The Science behind Classroom Audio


Classroom Audio Systems help all students hear the teacher at a normal speaking tone, despite where they are sitting in class. It is not about making the teacher’s voice louder. No matter how loud a teacher speaks without a classroom audio system, the kids in the back simply can’t hear as well as the kids in the front. That’s due to the Inverse Square Law, which says when the distance from the source of sound doubles, the intensity of the sound is reduced to a quarter of what it started as. Think of it like the siren on a police car. When it’s about 100 feet away, you can hear it about 140 decibels (dB). That’s louder than a rock concert! But as the siren moves to 200 feet away, its intensity is reduced to only 35dB—about a whisper.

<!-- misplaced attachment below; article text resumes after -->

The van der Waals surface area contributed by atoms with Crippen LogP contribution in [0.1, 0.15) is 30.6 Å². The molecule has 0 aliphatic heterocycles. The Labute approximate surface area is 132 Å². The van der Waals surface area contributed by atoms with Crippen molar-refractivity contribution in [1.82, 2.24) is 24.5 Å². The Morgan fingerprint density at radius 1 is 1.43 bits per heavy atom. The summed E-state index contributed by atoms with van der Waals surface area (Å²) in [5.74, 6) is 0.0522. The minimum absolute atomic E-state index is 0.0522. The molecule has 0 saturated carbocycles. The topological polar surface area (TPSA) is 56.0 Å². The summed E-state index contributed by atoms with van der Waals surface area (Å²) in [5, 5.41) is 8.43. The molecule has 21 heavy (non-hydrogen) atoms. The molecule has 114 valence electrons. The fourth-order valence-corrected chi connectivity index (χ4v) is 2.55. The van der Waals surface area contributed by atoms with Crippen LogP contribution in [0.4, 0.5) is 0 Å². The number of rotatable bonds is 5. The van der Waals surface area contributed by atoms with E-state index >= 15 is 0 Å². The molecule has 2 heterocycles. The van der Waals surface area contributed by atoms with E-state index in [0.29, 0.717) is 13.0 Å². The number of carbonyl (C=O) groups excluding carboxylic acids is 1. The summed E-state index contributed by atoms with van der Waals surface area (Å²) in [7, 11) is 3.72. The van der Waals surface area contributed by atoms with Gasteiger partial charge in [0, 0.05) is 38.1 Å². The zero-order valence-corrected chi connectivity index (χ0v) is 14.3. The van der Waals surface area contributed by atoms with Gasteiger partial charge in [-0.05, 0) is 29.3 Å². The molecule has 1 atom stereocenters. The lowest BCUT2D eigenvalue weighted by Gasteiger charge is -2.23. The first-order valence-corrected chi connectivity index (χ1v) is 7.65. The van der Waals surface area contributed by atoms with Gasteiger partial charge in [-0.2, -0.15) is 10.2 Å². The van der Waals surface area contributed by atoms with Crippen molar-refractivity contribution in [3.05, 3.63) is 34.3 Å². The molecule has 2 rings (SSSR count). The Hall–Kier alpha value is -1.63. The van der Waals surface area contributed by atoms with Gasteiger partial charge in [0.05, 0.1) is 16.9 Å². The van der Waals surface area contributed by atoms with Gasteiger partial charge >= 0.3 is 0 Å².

Research shows that for students to understand, they need the teacher’s voice to be at least 15 decibels (dB) louder than any background noise. That’s perfect for the kids in the front—the average conversational voice is 65 dB, and average background noise is about 50 dB. But the kids in the back? Thanks to that pesky Inverse Square Law, the background noise for them will be 3 dB louder than the teacher. Expecting the whole class to hear the teacher from the front of the room is like trying to light an entire classroom with one really bright lightbulb at the front. No matter how bright the light is, the back of the room will still be dark, and some students won’t be able to see. It’s the same with sound. With Audio Enhancement’s Classroom Audio System, which evenly distributes the teacher’s natural speaking voice with the use of a microphone, every student in the room can not only hear, but truly listen and understand as if he or she were at the front of the room.